NHL Parity is King of Sports, Just look at Stanley Cup Playoffs

Every sport wants parity, but most don’t ACTUALLY want it. NHL parity is king and unlike its rival leagues, hockey is thriving because of it. Just look at the Stanley Cup Playoffs.

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Todd Salem:

All sports strive for and claim success of parity. The idea of parity is good for the league at-large. It implies that many fan bases have a chance at real success each and every season. Baseball seems to be entering a time of non-parity, which could be just a coincidence. The NBA is notoriously low on parity, perhaps to its benefit. People whine about the same championship matchups over and over, but dynasties are good for interest, popularity, and long-term impact.

The NFL is quote-unquote the true king of parity. The league flips over with worst-to-first and vice versa stories seemingly each season. But the NHL gets left out of this equation. And hockey just wrapped up one of the most historic seasons for parity in our lifetimes. NHL parity is king.

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The Winnipeg Jets accumulated 114 points in 2017-18. It was the second-most in the Western Conference. It was also the best season in franchise history by a wide margin. Winnipeg, previously the Atlanta Thrashers, had never reached even 100 points in a season.

That would have been the best story of the season, except it didn’t even register because of what the Vegas Golden Knights did in their first season of existence. The expansion franchise put up 109 points, won the Pacific division, and displayed the greatest expansion season by any team in any American sport in history.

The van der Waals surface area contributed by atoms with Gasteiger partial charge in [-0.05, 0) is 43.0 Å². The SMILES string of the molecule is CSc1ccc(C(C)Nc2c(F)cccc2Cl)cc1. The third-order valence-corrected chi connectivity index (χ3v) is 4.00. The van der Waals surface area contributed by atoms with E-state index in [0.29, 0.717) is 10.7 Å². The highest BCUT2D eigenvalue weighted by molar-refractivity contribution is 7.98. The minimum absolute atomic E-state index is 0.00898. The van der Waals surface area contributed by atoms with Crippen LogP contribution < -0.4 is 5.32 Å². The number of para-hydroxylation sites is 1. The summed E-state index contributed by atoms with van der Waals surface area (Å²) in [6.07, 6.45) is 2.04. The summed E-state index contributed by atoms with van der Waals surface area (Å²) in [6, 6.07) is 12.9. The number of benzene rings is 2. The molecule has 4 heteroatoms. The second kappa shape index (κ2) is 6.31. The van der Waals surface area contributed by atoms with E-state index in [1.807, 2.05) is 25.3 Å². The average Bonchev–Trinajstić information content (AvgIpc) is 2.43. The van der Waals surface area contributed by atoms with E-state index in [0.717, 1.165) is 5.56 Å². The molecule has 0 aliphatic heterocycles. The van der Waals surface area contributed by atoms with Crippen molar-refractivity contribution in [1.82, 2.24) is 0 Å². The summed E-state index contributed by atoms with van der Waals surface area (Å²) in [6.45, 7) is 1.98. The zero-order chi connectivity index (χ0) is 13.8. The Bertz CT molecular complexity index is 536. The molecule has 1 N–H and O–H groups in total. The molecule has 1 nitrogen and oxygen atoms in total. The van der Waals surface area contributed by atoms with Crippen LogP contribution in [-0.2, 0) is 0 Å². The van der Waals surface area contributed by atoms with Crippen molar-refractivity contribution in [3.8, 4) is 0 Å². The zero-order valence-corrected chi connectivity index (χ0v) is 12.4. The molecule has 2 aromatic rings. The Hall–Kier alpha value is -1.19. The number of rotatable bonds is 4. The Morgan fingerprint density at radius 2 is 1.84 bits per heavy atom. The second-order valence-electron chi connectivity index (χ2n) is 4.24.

But there’s more! The New Jersey Devils finished in last place in the Eastern Conference last season. One year later, they made the playoffs on the back of 97 points. And the Colorado Avalanche were the worst team in hockey by a staggeringly wide margin in 2016-17. This year, they grabbed 95 points and a playoff spot. The NFL can have worst-to-first divisional turnarounds, but the NHL puts the worst teams in the sport into the playoffs in one offseason.

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This all begs the question, is that level of parity actually good for the sport? It tamps down popular teams and fan bases. The Chicago Blackhawks, the winners of the Central last year, caught a bit of Seattle Seahawks stink this year, as the salary cap and stagnation caught up with them. They went from first to last and finished with 76 points, their lowest output in more than a decade, even including strike-shortened seasons.

The Detroit Red Wings, perhaps the preeminent franchise of our childhood, made the playoffs for 25 straight seasons. They have now missed the playoffs two years in a row. The New York Rangers surpassed 100 points three straight years before dropping all the way to 77 here.